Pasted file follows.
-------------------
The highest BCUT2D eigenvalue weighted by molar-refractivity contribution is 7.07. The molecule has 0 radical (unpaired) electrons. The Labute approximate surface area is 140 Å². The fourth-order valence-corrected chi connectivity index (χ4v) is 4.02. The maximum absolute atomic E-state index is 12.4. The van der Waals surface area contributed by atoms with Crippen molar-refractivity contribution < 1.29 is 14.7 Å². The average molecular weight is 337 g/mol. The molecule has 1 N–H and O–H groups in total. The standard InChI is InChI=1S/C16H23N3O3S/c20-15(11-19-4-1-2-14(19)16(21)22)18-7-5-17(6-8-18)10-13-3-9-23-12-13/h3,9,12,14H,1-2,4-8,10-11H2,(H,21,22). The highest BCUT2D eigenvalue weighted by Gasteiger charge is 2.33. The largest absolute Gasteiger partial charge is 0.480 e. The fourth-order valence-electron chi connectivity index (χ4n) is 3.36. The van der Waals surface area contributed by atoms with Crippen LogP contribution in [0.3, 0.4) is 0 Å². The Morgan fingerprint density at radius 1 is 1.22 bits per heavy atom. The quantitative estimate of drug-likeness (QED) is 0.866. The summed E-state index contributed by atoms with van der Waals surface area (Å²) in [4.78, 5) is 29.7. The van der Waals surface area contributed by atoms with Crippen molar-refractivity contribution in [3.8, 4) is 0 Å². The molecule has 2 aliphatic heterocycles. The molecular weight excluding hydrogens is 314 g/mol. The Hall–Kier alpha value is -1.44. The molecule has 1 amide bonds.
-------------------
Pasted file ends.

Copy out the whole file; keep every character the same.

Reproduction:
The highest BCUT2D eigenvalue weighted by molar-refractivity contribution is 7.07. The molecule has 0 radical (unpaired) electrons. The Labute approximate surface area is 140 Å². The fourth-order valence-corrected chi connectivity index (χ4v) is 4.02. The maximum absolute atomic E-state index is 12.4. The van der Waals surface area contributed by atoms with Crippen molar-refractivity contribution < 1.29 is 14.7 Å². The average molecular weight is 337 g/mol. The molecule has 1 N–H and O–H groups in total. The standard InChI is InChI=1S/C16H23N3O3S/c20-15(11-19-4-1-2-14(19)16(21)22)18-7-5-17(6-8-18)10-13-3-9-23-12-13/h3,9,12,14H,1-2,4-8,10-11H2,(H,21,22). The highest BCUT2D eigenvalue weighted by Gasteiger charge is 2.33. The largest absolute Gasteiger partial charge is 0.480 e. The fourth-order valence-electron chi connectivity index (χ4n) is 3.36. The van der Waals surface area contributed by atoms with Crippen LogP contribution in [0.3, 0.4) is 0 Å². The Morgan fingerprint density at radius 1 is 1.22 bits per heavy atom. The quantitative estimate of drug-likeness (QED) is 0.866. The summed E-state index contributed by atoms with van der Waals surface area (Å²) in [4.78, 5) is 29.7. The van der Waals surface area contributed by atoms with Crippen molar-refractivity contribution in [3.8, 4) is 0 Å². The molecule has 2 aliphatic heterocycles. The molecular weight excluding hydrogens is 314 g/mol. The Hall–Kier alpha value is -1.44. The molecule has 1 amide bonds.